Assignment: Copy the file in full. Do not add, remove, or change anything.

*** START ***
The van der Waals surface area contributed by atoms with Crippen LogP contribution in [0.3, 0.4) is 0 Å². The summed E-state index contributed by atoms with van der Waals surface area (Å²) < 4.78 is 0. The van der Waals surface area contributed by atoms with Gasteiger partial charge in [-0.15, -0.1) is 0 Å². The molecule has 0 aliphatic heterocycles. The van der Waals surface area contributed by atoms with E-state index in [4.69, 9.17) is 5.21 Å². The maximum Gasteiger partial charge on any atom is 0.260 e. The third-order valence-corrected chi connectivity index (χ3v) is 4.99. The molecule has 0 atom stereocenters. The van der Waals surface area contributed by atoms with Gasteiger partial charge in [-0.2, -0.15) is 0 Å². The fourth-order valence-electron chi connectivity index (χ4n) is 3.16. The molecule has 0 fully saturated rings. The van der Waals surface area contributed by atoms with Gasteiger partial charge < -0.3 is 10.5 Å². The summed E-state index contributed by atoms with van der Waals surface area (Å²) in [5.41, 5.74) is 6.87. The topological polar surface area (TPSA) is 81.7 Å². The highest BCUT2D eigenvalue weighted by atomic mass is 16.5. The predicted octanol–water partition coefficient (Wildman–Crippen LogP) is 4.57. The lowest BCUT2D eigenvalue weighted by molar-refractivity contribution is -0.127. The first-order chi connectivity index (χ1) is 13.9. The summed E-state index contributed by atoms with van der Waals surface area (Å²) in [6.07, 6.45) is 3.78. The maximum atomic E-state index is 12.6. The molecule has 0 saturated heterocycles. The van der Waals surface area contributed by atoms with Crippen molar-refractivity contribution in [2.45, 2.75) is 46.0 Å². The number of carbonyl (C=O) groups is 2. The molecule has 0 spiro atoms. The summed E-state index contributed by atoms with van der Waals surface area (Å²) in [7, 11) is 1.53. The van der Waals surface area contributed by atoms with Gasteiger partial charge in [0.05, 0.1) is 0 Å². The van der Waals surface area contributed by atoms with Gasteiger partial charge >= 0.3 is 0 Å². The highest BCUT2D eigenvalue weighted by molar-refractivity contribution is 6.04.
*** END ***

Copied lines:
The van der Waals surface area contributed by atoms with Crippen LogP contribution in [0.3, 0.4) is 0 Å². The summed E-state index contributed by atoms with van der Waals surface area (Å²) < 4.78 is 0. The van der Waals surface area contributed by atoms with Gasteiger partial charge in [-0.15, -0.1) is 0 Å². The molecule has 0 aliphatic heterocycles. The van der Waals surface area contributed by atoms with E-state index in [4.69, 9.17) is 5.21 Å². The maximum Gasteiger partial charge on any atom is 0.260 e. The third-order valence-corrected chi connectivity index (χ3v) is 4.99. The molecule has 0 atom stereocenters. The van der Waals surface area contributed by atoms with Gasteiger partial charge in [-0.2, -0.15) is 0 Å². The fourth-order valence-electron chi connectivity index (χ4n) is 3.16. The molecule has 0 fully saturated rings. The van der Waals surface area contributed by atoms with Gasteiger partial charge < -0.3 is 10.5 Å². The summed E-state index contributed by atoms with van der Waals surface area (Å²) in [5.41, 5.74) is 6.87. The topological polar surface area (TPSA) is 81.7 Å². The highest BCUT2D eigenvalue weighted by atomic mass is 16.5. The predicted octanol–water partition coefficient (Wildman–Crippen LogP) is 4.57. The lowest BCUT2D eigenvalue weighted by molar-refractivity contribution is -0.127. The first-order chi connectivity index (χ1) is 13.9. The summed E-state index contributed by atoms with van der Waals surface area (Å²) in [6.07, 6.45) is 3.78. The maximum atomic E-state index is 12.6. The molecule has 0 saturated heterocycles. The van der Waals surface area contributed by atoms with Crippen molar-refractivity contribution in [2.45, 2.75) is 46.0 Å². The number of carbonyl (C=O) groups is 2. The molecule has 0 spiro atoms. The summed E-state index contributed by atoms with van der Waals surface area (Å²) in [7, 11) is 1.53. The van der Waals surface area contributed by atoms with Gasteiger partial charge in [0.05, 0.1) is 0 Å². The van der Waals surface area contributed by atoms with Gasteiger partial charge >= 0.3 is 0 Å². The highest BCUT2D eigenvalue weighted by molar-refractivity contribution is 6.04.